IM this article to a friend!

January 21, 2003

Crowd implores lawmakers to keep funding for disabled

From: Billings Gazette, MT - 21 Jan 2003

Gazette State Bureau
HELENA -- Casey Clark's 5-month old son is blind and deaf. He suffers from a blood disorder. He's developmentally delayed and can't sit up.

Clark, of Shelby, relies on state-funded services to help with her son's doctor bills, traveling expenses and demanding schedule of appointments. She draws emotional support from the services, too.

"Without these services, we wouldn't be able to handle it," Clark told the members of the Joint Appropriations Subcommittee on Health and Human Services during public testimony Monday.

Clark and more than 100 others testified for the developmentally and physically disabled Monday. The crowd at the hearing was one of the largest ever, observers said, with people packing the old Supreme Court Chamber and filling the fourth-floor gallery.

The state Department of Public Health and Human Services is facing an $80 million budget deficit by mid-2005. Gov. Judy Martz cut the department back by $29 million in her executive budget for the biennium, and when legislators rolled funding back to year 2000 levels, the department lost another $44.5 million.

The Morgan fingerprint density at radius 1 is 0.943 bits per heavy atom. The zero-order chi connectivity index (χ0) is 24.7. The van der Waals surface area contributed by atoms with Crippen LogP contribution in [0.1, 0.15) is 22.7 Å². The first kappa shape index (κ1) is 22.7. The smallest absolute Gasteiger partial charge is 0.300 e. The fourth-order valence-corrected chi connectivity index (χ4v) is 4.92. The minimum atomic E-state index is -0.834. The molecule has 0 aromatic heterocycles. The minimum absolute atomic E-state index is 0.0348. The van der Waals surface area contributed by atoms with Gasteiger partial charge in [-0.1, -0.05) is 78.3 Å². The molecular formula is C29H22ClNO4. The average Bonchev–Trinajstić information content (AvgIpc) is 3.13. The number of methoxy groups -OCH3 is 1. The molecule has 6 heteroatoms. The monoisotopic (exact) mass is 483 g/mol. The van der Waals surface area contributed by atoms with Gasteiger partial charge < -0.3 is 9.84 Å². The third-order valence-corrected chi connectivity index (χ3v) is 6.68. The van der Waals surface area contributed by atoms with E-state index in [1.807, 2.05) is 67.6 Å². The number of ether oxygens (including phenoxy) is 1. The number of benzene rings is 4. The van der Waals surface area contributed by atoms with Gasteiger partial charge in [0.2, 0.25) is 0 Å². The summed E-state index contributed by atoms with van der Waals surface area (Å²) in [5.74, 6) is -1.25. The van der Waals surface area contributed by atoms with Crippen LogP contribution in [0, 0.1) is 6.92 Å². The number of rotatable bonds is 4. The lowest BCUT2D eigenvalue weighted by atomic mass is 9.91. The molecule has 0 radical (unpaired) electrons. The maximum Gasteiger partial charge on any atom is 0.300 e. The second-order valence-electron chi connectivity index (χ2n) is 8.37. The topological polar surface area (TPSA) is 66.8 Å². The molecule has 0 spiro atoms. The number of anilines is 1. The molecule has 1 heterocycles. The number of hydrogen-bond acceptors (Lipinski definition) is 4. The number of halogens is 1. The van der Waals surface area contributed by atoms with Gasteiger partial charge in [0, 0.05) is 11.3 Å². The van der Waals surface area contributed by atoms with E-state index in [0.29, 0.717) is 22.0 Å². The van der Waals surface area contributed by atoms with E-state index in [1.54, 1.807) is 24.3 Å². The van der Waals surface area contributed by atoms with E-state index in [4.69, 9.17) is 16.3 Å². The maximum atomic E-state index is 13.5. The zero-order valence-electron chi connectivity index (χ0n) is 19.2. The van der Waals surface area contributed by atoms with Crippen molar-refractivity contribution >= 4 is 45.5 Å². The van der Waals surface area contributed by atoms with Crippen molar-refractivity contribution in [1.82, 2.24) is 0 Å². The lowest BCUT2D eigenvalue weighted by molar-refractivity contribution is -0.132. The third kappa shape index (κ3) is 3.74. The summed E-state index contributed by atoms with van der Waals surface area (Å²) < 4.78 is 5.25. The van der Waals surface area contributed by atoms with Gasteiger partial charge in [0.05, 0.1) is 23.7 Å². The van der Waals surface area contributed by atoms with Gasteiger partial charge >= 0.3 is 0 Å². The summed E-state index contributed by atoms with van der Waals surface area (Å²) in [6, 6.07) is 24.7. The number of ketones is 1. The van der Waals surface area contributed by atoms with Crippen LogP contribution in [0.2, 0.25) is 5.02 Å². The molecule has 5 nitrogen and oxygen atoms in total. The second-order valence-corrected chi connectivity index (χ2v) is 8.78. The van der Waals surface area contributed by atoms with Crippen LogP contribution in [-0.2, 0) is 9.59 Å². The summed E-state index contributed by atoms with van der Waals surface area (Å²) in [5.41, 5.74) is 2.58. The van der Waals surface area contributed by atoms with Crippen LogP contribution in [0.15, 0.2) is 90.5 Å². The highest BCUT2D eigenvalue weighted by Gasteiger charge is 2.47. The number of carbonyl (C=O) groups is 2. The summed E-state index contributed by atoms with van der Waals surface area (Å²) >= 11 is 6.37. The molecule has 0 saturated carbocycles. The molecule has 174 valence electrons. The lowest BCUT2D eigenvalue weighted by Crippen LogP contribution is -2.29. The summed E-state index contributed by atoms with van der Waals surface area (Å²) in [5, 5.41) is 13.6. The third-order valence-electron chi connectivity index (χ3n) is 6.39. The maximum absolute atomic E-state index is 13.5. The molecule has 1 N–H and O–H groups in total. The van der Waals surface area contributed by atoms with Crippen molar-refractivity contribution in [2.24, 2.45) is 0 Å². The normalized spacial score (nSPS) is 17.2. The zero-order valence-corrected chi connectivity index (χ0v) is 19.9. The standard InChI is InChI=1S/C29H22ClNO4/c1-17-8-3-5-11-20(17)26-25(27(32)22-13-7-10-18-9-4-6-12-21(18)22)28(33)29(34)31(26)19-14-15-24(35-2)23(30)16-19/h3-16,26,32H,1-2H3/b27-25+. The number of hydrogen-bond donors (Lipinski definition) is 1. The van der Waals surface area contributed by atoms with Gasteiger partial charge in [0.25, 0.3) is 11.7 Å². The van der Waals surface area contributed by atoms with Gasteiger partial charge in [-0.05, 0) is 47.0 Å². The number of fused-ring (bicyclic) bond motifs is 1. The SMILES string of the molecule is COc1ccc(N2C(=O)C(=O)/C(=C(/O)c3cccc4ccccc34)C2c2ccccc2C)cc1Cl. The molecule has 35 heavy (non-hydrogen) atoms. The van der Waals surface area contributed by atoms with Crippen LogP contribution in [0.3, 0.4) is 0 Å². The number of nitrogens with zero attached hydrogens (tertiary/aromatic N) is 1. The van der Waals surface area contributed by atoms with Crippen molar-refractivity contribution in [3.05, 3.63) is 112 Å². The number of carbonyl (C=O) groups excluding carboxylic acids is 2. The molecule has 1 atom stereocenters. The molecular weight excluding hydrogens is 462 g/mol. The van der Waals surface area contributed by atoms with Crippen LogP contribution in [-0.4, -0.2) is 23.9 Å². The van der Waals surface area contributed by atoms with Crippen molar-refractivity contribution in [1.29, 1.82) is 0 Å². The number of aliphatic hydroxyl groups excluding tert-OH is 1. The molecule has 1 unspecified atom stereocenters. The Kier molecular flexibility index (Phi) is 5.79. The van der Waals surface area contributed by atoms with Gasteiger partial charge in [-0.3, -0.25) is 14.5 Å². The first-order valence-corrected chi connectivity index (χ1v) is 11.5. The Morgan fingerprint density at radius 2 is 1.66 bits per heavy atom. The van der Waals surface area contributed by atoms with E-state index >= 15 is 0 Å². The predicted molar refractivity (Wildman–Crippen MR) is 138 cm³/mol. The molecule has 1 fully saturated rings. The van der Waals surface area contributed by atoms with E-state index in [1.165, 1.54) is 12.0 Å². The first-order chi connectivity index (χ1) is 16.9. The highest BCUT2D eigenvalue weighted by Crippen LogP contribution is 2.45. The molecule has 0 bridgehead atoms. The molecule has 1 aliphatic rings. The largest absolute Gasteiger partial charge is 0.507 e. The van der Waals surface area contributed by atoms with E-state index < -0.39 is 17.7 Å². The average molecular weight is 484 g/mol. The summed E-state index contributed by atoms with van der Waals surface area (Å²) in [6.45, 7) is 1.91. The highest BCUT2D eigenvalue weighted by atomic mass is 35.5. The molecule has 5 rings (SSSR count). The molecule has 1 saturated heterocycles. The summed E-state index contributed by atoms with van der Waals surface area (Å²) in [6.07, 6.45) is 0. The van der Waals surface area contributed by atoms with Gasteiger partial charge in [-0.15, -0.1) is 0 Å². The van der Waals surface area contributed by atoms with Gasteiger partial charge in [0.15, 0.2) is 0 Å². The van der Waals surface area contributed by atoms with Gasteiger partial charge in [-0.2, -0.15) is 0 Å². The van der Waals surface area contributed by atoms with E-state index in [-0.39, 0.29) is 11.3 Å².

Potential cuts for fiscal 2004-05 include trimming or eliminating medical services for the visually impaired, extended employment services and independent living services.

In 2002, vocational rehabilitation services helped 942 Montanans with disabilities to obtain jobs. The state Association for Rehabilitation said those workers earned a combined $12.7 million in wages that were returned to the economy.

People spent three hours asking the subcommittee to spare vocational rehabilitation services, Montana's relay phone service for the hearing impaired, the state's independent living centers and other state-funded support services.

Harold Eyre of Great Falls, who uses a wheelchair, said the state's vocational rehabilitation services helped him get a job, and now he teaches others to live independently.

Being independent "is the key to living," he said.

Former Rep. Tom Dell, D-Billings, said his brother, David, gets a great sense of dignity from his part-time job as a janitor at a bank in Billings. Dell testified that when he told his brother to stop working and collect disability income, he was offended.

"He wants to continue working," Dell said, with the help of state services.

Many of the disabled who testified said they want to work, pay taxes and live in their communities. But they need support services to do so.

Rozann Schuhbauer, of Missoula, brought her developmentally disabled adult son before the subcommittee. He lives in his own apartment and holds down a job. Support services that help him live and thrive on his own in Missoula cost Montana $7,800 a year, she said.

If the state cuts the services helping her son live independently, she said, he would be placed in an institution, costing Montana $100,000 a year.

"It's the right thing to do," she said of funding services.

"These people live this every day," said Deborah Swingley, executive director of the Developmental Disability Planning and Advisory Council. "It's devastating."

Copyright © The Billings Gazette, a division of Lee Enterprises.